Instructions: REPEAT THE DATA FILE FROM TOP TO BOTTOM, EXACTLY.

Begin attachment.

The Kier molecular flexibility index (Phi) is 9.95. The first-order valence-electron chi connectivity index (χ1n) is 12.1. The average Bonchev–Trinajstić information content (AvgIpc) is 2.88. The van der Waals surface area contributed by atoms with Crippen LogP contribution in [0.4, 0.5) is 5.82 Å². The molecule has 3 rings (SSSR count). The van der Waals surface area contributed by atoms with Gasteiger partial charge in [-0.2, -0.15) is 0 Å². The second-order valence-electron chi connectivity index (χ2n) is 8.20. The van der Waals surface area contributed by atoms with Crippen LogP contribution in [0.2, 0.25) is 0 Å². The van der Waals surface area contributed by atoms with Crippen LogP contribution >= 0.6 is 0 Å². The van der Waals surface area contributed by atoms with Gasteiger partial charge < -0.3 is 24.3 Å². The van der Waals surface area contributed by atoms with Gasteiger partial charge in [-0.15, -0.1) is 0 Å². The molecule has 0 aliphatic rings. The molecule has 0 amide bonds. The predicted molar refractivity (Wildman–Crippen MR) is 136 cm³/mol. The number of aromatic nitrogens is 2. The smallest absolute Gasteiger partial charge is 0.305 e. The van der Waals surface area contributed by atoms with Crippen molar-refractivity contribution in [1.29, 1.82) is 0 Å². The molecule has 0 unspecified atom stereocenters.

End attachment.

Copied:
The Kier molecular flexibility index (Phi) is 9.95. The first-order valence-electron chi connectivity index (χ1n) is 12.1. The average Bonchev–Trinajstić information content (AvgIpc) is 2.88. The van der Waals surface area contributed by atoms with Crippen LogP contribution in [0.4, 0.5) is 5.82 Å². The molecule has 3 rings (SSSR count). The van der Waals surface area contributed by atoms with Gasteiger partial charge in [-0.2, -0.15) is 0 Å². The second-order valence-electron chi connectivity index (χ2n) is 8.20. The van der Waals surface area contributed by atoms with Crippen LogP contribution in [0.2, 0.25) is 0 Å². The van der Waals surface area contributed by atoms with Crippen LogP contribution >= 0.6 is 0 Å². The van der Waals surface area contributed by atoms with Gasteiger partial charge < -0.3 is 24.3 Å². The van der Waals surface area contributed by atoms with Gasteiger partial charge in [-0.15, -0.1) is 0 Å². The molecule has 0 aliphatic rings. The molecule has 0 amide bonds. The predicted molar refractivity (Wildman–Crippen MR) is 136 cm³/mol. The number of aromatic nitrogens is 2. The smallest absolute Gasteiger partial charge is 0.305 e. The van der Waals surface area contributed by atoms with Crippen molar-refractivity contribution in [1.29, 1.82) is 0 Å². The molecule has 0 unspecified atom stereocenters.